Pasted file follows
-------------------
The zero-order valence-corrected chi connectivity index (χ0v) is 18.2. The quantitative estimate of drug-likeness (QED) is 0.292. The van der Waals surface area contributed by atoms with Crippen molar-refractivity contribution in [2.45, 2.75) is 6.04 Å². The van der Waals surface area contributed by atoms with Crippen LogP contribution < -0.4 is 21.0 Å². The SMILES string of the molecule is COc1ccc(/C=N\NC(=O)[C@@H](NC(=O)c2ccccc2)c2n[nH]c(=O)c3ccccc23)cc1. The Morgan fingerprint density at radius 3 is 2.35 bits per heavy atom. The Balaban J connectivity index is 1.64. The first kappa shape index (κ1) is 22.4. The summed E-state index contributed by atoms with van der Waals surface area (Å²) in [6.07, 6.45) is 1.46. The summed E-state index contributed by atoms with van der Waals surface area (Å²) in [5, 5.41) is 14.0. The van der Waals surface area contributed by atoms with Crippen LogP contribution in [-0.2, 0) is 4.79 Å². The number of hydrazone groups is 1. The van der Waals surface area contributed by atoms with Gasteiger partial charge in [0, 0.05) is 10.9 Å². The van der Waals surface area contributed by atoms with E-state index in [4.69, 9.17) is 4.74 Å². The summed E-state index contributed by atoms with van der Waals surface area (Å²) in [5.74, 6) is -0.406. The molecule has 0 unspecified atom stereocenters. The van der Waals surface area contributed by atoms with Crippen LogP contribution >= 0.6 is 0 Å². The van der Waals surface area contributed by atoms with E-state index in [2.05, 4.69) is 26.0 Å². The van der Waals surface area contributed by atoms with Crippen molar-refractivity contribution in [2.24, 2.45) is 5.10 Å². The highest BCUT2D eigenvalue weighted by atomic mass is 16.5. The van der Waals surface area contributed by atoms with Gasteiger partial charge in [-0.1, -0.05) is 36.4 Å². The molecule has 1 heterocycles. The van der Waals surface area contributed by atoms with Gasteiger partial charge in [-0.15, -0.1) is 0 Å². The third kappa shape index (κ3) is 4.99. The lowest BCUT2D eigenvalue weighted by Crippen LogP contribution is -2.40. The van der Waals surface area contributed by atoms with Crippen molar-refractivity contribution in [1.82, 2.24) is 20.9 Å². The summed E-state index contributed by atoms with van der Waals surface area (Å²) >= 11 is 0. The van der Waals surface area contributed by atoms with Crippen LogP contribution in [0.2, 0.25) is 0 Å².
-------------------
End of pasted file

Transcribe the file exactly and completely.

The zero-order valence-corrected chi connectivity index (χ0v) is 18.2. The quantitative estimate of drug-likeness (QED) is 0.292. The van der Waals surface area contributed by atoms with Crippen molar-refractivity contribution in [2.45, 2.75) is 6.04 Å². The van der Waals surface area contributed by atoms with Crippen LogP contribution < -0.4 is 21.0 Å². The SMILES string of the molecule is COc1ccc(/C=N\NC(=O)[C@@H](NC(=O)c2ccccc2)c2n[nH]c(=O)c3ccccc23)cc1. The Morgan fingerprint density at radius 3 is 2.35 bits per heavy atom. The Balaban J connectivity index is 1.64. The first kappa shape index (κ1) is 22.4. The summed E-state index contributed by atoms with van der Waals surface area (Å²) in [6.07, 6.45) is 1.46. The summed E-state index contributed by atoms with van der Waals surface area (Å²) in [5, 5.41) is 14.0. The van der Waals surface area contributed by atoms with Crippen LogP contribution in [-0.2, 0) is 4.79 Å². The number of hydrazone groups is 1. The van der Waals surface area contributed by atoms with Gasteiger partial charge in [0, 0.05) is 10.9 Å². The van der Waals surface area contributed by atoms with E-state index in [4.69, 9.17) is 4.74 Å². The summed E-state index contributed by atoms with van der Waals surface area (Å²) in [5.74, 6) is -0.406. The molecule has 0 unspecified atom stereocenters. The van der Waals surface area contributed by atoms with Crippen LogP contribution >= 0.6 is 0 Å². The van der Waals surface area contributed by atoms with E-state index in [2.05, 4.69) is 26.0 Å². The van der Waals surface area contributed by atoms with Crippen molar-refractivity contribution in [2.24, 2.45) is 5.10 Å². The highest BCUT2D eigenvalue weighted by atomic mass is 16.5. The van der Waals surface area contributed by atoms with Gasteiger partial charge in [-0.1, -0.05) is 36.4 Å². The molecule has 1 heterocycles. The van der Waals surface area contributed by atoms with Gasteiger partial charge in [-0.15, -0.1) is 0 Å². The third kappa shape index (κ3) is 4.99. The lowest BCUT2D eigenvalue weighted by Crippen LogP contribution is -2.40. The van der Waals surface area contributed by atoms with Crippen molar-refractivity contribution in [1.82, 2.24) is 20.9 Å². The summed E-state index contributed by atoms with van der Waals surface area (Å²) >= 11 is 0. The van der Waals surface area contributed by atoms with Crippen LogP contribution in [0.2, 0.25) is 0 Å².